2 more incidents: Menorah toppled, vandalism near synagogue
Authorities in two more New Jersey communities are investigating vandalism incidents that may have targeted Jewish residents -- investigations that come amid a string of apparent anti-Semitic incidents in the northeast.
In addition, family members of the man accused of stabbing five people at a rabbi's home in nearby Monsey, New York say he has a history of mental illness, and that they don't believe he specifically targeted Jews. Police also continue to investigate what motivated a pair who shot and killed multiple people at a kosher supermarket after killing a police officer in Jersey City; the two were killed themselves in the same incidents.
Graffiti was found Sunday near the Ahavas Achim synagogue on South 1st Avenue in Highland Park, a day after five people were stabbed during the Hanukkah celebration in Monsey.
Pictures posted by Highland Park police showed a tree defaced with "777" written vertically with a smiley face and "AH there coming" written on a sidewalk. Another picture shows "AH" painted multiple times with "Eddie 777"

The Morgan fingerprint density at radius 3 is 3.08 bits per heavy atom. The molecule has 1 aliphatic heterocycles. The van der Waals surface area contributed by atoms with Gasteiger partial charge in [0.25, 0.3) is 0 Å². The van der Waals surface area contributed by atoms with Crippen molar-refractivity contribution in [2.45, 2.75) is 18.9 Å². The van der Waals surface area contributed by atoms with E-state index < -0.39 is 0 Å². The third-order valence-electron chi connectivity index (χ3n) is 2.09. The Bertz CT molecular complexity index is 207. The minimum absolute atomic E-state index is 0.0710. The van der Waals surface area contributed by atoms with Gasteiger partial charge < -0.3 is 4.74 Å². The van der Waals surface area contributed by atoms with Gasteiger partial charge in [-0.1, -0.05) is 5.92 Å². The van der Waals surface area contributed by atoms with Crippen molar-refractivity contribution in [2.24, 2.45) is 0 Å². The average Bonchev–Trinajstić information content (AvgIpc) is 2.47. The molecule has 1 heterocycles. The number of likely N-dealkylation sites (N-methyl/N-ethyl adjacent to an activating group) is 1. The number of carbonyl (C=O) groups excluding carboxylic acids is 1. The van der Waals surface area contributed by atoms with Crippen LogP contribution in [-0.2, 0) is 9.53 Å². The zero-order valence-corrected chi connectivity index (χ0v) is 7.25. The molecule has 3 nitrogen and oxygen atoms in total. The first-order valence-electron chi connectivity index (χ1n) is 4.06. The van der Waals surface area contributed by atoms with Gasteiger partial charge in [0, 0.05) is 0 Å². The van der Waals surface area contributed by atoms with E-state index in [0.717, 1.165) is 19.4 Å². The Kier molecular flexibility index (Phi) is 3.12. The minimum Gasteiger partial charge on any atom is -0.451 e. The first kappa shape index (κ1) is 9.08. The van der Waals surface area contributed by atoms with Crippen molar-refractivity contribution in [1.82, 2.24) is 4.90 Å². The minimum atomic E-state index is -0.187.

Mayor Gayle Brill Mittler said in a post on her Facebook page the scene is being investigated as a “possible bias crime scene.”
Highland Park, in Middlesex County, has a large Jewish population and is served by six synagogues.
The Middlesex County Prosecutors Office, the state Office of Homeland Security and State Police were notified about the incident, according to police.
The mayor said the borough must be better prepared to address incidents like this and is reformulating its Community Response Team, which includes first-responders, religious leaders and other advisers.
Police are asking area residents to check their home security video footage.
In an earlier incident, Mendham Borough police said a lit menorah was knocked over at the borough park on Friday, damaged five of the nine bulbs on the display, a symbol of Hanakuah. The menorah was repaired and the bulbs replaced, according to police.
The incident is being investigated as possible "criminal mischief," according to police.
"Any act of vandalism directed at any religion, race, gender or age should never be tolerated in our towns," Mayor Christine Serrano Glassner posted on her Facebook page, and recalled the "spirit of inclusion" symbolized by the lighting ceremony.
Gov. Phil Murphy ordered State Police to increase security and law enforcement coordination around Jewish synagogues and community centers statewide following the Monsey attack.
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